The new SKS Spaero Sport Alu is a solid mini pump that works efficiently to get a decent amount of pressure into your tyres.
I've had it with lightweight plastic mini pumps that mount directly onto the valve. Yes, they weigh nothing and they take up very little space in your pocket but most of them don't actually work very well.
This pump from SKS is 21cm long and it weighs 111g, which is a little heavier than some, but the crucial thing is that it does the job.
Flip the plastic end cap up and a flexible hose comes out of the handle – yes, a hose, like out of the olden days, that reaches 13cm. The valve connector screws into place on Presta and Dunlop valves but not onto Schrader (car-type). It's a long thread and a firm seal so no air leaks out – none at all – so all of your effort goes into inflating the tube rather than getting wasted.
The pump is a solid piece of work, the handle, barrel and piston all being made from aluminium. In use, nothing flexes; you don't have to pump gingerly in order to avoid snapping anything.
Each stroke is 14cm which isn't massive, but I got a useable 80psi into a 700 x 23 tyre in 250 strokes. SKS reckon the maximum pressure the Spaero can deliver is 115psi. I actually measured it at 120psi but that did take an age. I'd lost enthusiasm long before that.
The handle locks down when it's not in use and you get a quick and easy-to-use holder that attaches to your water bottle mounts if you want to store the pump on your bike rather than carrying it in a rear pocket.
Solid performance from a mini-pump with a hose that screws on to Presta valves.
road.cc test report
Make and model: SKS Spaero Sport Alu Pump
Size tested: One size
Tell us what the product is for, and who it's aimed at. What do the manufacturers say about it? How does that compare to your own feelings about it?
SKS say, "Classy design combined with sophisticated technology and high pressure power distinguish the SPAERO SPORT minipump. Under the dust cap there is an extendable hose with a screw-on head that guarantees a tight fit to [Presta and Dunlop] valves."
I really like the fact that it uses a hose that screws onto the valve. Yes, it adds a few grams, but it works.
Tell us some more about the technical aspects of the product?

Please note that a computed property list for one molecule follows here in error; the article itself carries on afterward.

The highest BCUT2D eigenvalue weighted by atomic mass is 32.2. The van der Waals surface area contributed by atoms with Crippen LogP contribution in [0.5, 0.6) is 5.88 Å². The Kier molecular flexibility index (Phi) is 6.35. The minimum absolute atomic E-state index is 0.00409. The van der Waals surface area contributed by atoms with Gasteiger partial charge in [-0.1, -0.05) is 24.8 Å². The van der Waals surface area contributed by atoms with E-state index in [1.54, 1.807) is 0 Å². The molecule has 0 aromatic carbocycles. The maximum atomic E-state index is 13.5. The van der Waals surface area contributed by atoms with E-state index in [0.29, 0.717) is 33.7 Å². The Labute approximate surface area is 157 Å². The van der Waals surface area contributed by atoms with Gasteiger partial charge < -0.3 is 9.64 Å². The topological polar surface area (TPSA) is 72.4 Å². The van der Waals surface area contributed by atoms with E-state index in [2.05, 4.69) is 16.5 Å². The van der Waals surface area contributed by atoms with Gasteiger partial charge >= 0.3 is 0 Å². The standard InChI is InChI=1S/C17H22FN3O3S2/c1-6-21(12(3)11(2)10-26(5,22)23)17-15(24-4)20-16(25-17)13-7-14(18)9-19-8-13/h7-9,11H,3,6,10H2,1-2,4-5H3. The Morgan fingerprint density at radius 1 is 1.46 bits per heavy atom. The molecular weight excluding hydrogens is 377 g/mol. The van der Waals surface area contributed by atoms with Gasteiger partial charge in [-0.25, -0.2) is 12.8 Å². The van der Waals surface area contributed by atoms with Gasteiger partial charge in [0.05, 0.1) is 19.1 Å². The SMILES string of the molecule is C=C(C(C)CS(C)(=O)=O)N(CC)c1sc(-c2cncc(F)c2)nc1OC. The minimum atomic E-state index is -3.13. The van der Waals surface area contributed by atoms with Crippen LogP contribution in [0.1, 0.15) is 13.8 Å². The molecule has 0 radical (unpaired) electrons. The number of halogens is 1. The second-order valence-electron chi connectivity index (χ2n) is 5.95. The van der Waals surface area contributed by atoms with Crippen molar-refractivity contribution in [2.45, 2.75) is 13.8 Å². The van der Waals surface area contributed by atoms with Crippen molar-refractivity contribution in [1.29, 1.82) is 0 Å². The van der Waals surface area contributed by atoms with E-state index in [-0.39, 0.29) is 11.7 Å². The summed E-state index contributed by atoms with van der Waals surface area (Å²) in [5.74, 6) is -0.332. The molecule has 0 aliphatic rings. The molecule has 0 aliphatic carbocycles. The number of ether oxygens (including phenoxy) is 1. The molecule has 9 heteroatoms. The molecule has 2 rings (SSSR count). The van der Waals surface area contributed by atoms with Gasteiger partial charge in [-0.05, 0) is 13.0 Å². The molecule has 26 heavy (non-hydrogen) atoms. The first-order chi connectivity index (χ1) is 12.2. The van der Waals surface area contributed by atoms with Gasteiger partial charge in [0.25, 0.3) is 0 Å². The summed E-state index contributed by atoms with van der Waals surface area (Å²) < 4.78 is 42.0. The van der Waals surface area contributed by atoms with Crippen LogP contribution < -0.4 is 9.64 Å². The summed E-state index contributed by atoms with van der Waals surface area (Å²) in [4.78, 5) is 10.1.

This pump doesn't work with Schrader valves.
It's a little heavier than some mini pumps, but it's certainly not heavy. Anyway, it's worth it for the performance.
It's reasonably comfortable to use. The hose comes out of the handle so you actually pump the body of the pump.
You might be able to buy a mini pump for about a tenner but my issue with many is that they don't work very well and don't tend to last. This one works well and it's sturdy. I can see it lasting for ages.
Tell us how the product performed overall when used for its designed purpose
It does its job very well.
Tell us what you particularly liked about the product
The fact that it has an extendable hose that screws on to the valve for zero loss of air.
Tell us what you particularly disliked about the product
Pumping would be more comfortable if they rounded the ends of the pump body. You apply the force at this end rather than at the handle.
Did you enjoy using the product? Yes.
Would you consider buying the product? Yes, definitely.
Would you recommend the product to a friend? Yes.
About the tester
Age: 41 Height: 190cm Weight: 75kg
I usually ride: My best bike is:
I've been riding for: Over 20 years I ride: Most days I would class myself as: Expert
I regularly do the following types of riding: time trialling, commuting, club rides, sportives, general fitness riding,
Mat has worked for loads of bike magazines over 20+ years, and been editor of 220 Triathlon and Cycling Plus. He's been road.cc technical editor for eight years, testing bikes, fettling the latest kit, and trying out the most up-to-the-minute clothing. We send him off around the world to get all the news from launches and shows too. He has won his category in Ironman UK 70.3 and finished on the podium in both marathons he has run. Mat is a Cambridge graduate who did a post-grad in magazine journalism, and he is a past winner of the Cycling Media Award for Specialist Online Writer.